Wildflowers of Terezin by Robert Elmer
Reviewed by Caryn Schulenberg, Guest Blogger
Genre: Fiction, Historical Fiction
Publisher: Abingdon Press
Publication Dates: April, 2010
We have all heard about the Holocaust, studied about it even, and know full well the level of hate that lived in heart of Adolf Hitler, but there is a gripping anguish that comes from being introduced to the characters, one by one, and then to witness in excruciating detail the horror of what the Nazis put them through.
Adolf Hitler tried to turn people into animals, with no rights and no value. The Jewish people bravely did the things they had to in order to survive in a world where dignity was cruelly ripped away from them, and yet they showed a dignity that so excelled that of their captors, that the difference is striking. So many of the Nazi people bought into the cruelty and made it their own. They agreed with the treatment given to the Jewish people, and to a large degree, enjoyed dishing out the torment and pain.
I was moved to tears by the Danish people who, at risk of their own lives, did what they could to save as many Jewish people as possible before the raid. The methods used to snatch the Jewish people out of the Nazi jaws of death were amazingly well thought out and clever. I also have to believe that God did blind the eyes of the Nazis in order to save his children, and their protectors.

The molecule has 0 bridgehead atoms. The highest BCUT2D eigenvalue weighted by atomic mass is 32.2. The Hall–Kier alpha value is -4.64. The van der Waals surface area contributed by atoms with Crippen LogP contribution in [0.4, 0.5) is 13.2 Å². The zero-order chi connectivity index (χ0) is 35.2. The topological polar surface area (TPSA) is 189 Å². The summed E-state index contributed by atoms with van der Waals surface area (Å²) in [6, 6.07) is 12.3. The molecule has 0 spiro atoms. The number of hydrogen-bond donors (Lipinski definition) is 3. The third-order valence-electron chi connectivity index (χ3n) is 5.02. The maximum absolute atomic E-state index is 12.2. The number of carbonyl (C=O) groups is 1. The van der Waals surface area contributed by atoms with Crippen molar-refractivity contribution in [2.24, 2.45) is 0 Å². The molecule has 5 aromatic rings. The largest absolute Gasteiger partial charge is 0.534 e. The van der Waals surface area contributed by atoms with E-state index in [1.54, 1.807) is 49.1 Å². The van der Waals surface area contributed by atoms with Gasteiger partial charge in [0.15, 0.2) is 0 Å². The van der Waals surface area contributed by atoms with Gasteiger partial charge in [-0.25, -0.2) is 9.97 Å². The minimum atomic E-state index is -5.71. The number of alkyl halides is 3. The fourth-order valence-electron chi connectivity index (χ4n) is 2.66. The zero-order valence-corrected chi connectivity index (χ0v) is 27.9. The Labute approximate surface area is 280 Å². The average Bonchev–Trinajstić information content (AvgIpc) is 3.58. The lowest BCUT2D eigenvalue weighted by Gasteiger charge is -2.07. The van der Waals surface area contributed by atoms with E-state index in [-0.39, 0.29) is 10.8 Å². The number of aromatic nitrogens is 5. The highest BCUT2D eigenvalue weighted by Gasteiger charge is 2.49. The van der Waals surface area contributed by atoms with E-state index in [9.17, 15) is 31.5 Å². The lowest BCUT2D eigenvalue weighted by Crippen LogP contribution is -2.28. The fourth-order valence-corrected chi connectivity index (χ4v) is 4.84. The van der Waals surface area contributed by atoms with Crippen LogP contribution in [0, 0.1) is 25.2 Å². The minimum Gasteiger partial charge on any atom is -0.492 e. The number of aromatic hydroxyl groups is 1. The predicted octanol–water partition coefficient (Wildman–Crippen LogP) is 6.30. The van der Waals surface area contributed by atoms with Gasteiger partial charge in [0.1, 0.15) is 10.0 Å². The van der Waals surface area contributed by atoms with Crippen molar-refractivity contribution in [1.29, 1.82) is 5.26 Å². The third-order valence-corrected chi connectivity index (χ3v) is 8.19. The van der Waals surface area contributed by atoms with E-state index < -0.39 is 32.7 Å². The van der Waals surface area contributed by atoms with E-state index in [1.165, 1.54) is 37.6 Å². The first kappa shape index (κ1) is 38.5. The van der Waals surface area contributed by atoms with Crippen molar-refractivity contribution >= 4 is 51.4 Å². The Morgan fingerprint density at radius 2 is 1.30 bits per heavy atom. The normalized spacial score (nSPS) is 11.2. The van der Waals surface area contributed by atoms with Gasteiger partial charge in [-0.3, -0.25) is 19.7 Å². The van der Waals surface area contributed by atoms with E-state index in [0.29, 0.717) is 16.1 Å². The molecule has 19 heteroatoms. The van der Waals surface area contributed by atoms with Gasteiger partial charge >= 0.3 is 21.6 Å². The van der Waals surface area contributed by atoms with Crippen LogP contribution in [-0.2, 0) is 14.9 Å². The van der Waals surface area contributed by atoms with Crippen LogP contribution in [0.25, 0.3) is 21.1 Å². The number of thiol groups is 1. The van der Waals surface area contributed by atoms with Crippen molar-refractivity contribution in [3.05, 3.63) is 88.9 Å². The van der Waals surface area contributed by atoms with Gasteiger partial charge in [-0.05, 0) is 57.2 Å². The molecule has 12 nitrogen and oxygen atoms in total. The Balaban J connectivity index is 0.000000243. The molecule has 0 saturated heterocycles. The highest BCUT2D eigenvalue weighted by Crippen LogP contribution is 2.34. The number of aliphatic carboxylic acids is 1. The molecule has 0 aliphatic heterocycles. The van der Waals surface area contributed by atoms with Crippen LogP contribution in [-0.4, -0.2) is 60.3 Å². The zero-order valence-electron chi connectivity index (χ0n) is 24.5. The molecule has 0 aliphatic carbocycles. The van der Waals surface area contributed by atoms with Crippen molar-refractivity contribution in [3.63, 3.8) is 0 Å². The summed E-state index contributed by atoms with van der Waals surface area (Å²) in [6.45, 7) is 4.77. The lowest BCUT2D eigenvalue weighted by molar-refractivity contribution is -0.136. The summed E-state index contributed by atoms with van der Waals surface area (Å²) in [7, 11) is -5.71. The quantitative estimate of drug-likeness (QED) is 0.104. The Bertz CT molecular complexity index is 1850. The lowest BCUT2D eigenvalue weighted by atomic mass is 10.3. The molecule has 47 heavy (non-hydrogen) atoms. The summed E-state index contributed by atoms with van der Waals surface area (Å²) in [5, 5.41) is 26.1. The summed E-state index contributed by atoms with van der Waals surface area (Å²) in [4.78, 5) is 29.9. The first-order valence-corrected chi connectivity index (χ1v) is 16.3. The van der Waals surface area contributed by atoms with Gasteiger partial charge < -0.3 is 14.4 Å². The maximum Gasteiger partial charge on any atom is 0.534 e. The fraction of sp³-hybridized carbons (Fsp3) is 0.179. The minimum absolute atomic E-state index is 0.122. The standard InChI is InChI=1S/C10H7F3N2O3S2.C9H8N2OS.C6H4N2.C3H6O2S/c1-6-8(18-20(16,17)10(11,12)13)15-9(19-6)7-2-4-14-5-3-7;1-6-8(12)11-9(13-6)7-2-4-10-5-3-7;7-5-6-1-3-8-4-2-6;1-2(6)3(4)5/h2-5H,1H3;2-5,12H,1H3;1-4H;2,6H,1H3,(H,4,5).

While much of this book is fiction, it is based on fact and some of the characters and situations were real. All of it was kept carefully aligned with the true history.
This book was terribly hard to read, but it is a book that I highly recommend. This kind of tyranny cannot be allowed to remain hidden, for in allowing things like this to be covered up, we are in fact condoning them…and that must never happen!
Caryn Schulenberg has been married to her best friend, Bob since 1975. They have two beautiful daughters, Corrie and Amy; two wonderful sons-in-law, Kevin and Travis; and 4 beautiful grandchildren. She’s thankful that God so richly blessed her and her family. She loves to hike and take long walks outside. The mountains are her place of peace. She loves to see what is just around the next turn in the trail. She blogs daily about family stories on her blog, Caryn’s Thoughts (link to http://carynschulenberg.com).
Rated PG 13: Due to the mature subject matter this book may not be suitable for young readers.